I supoose we could live on his salary alone (he is a surgeon) but I have always wanted to work, would never consider not working and actually adore my job. It isn’t just a job to me though it is my career and I worked hard to get there. (I’m a police sergeant) It is what I have wanted to be since I was 14
It’s difficult. The 40-50 hour work weeks (not including the week of 24/7 on-call) make it much more difficult for things that I, personally, consider important.
Things like housework take a backseat to spending some precious time with the children. My house is a wreck, and I have to accept that sometimes, even when I hear biting comments from in-laws.
Things like learning to cook more advanced and/or nutritional meals take a backseat to spending some essential time with my husband. We tend to stick to the same ten “quick” recipes on a rotation, though I’ve been branching out a little more over the last few months.
It’s a balancing act that I still haven’t quite gotten the hang of, but I’m confident that the Lord will continue to work in me and help me learn.
It’s necessity, though on multiple fronts.
Financially, we could not support a family of four on my husband’s wages. Before I considered conversion, we made a choice to hinder any further children due to our financial circumstances.
Emotionally, it is necessary as well. I am afflicted with extremely high-anxiety. Staying home with my children would be difficult for me, though I love them and adore the time I have with them. I think they benefit from the learning center that they attend during the day as well. My son soaks up knowledge like a sponge, and I know I wouldn’t be able to give him the information he craves if I were a nervous wreck because I couldn’t figure out why they won’t just LISTEN.
In summary, I think there are pro’s and con’s to being a working Mom, just like there are pro’s and con’s to being a SAHM.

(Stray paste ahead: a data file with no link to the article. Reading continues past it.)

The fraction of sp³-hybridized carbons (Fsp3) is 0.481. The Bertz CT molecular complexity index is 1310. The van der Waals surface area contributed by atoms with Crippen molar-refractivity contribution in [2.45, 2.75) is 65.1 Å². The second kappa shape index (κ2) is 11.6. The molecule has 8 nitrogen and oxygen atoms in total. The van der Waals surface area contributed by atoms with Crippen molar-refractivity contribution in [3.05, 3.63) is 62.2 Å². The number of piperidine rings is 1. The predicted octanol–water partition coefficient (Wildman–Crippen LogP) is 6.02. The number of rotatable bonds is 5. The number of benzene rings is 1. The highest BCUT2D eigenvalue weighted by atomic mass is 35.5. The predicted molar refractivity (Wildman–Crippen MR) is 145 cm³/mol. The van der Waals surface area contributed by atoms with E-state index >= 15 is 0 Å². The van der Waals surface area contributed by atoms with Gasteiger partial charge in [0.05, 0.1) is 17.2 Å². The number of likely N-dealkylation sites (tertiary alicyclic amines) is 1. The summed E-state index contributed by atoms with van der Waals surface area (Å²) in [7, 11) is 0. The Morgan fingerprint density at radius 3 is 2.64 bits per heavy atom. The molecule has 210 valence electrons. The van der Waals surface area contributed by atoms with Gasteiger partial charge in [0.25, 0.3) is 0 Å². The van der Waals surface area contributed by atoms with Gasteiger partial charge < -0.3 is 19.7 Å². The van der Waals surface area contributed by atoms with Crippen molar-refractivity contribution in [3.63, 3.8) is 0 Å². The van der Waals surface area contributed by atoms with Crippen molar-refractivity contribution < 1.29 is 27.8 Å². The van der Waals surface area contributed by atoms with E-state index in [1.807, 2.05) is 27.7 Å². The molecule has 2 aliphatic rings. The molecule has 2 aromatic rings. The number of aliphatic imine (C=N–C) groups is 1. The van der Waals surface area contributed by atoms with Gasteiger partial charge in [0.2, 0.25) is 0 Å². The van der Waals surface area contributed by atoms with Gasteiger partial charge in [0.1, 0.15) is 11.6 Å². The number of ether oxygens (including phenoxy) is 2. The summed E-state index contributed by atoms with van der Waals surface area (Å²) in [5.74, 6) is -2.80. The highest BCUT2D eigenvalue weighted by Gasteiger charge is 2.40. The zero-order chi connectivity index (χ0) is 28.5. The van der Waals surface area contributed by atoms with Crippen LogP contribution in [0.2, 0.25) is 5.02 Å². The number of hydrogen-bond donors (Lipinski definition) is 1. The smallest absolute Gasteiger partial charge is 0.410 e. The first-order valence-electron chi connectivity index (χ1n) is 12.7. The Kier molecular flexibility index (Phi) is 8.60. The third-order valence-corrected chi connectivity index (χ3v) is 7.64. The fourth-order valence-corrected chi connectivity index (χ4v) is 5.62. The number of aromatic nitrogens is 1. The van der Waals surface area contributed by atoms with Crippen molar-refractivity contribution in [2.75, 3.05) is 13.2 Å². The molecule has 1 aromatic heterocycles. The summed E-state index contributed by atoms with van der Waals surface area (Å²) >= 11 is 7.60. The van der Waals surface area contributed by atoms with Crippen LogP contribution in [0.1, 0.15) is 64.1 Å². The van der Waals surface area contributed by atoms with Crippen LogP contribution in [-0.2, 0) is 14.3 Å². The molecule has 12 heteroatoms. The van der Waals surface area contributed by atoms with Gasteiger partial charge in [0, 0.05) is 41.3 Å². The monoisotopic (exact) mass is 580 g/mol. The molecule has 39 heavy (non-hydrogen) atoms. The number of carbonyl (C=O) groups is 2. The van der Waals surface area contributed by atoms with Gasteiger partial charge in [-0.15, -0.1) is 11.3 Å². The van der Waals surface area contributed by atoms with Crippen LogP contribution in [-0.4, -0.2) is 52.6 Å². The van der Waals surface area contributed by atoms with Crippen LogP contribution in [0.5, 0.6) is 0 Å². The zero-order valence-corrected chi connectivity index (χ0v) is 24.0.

My husband and I both work. He actually has two jobs. One of them is in music ministry and we are fortunate that we are able to participate in this together, by participating in choir and bell choir, and of course attending Mass. The volunteers in our parish’s music ministry have become like family members to my daughter and she enjoyes going to church because of it.
I work as a teacher and it is a career that I do feel is fullfilling and necessary. It’s also condusive to having family time as I always have weekends and evenings free as well as long breaks around holiday and summer time. Between our schedules, my daughter is only with her nanny for six hours a day or less. (often less, as my husband often goes in late to his day job.) Two days a week, she spends with her grandparents and cousins.
We try to put aside a lot of time for family time and we have dinners together as often as possible. (even if it’s at a restaurant.) I was raised in a home with a working mother and I learned how to make the time we have together quality time.
By the way, my mother taught me the art of the crockpot/casserole meal. We always did the grocery shopping on the weekend, and half the time my mother would cut up the vegetables right then and there, before putting the in the fridge, put the meat and veggies in seperate containers, and then during the week, she would either leave the crockpot on during the day and tell us to turn it off when we got home from school or put the casserole dish into the oven . Then dinner was mostly ready when she got home and we could sit down to eat as a family.
We were also expected to wash our own clothes, clean our own rooms, find our own stuff, manage our own homework, and clean up the kitchen after meals from a fairly young age. I’m lucky because I get off work much earlier than she did and I have plenty of time to do those things myself.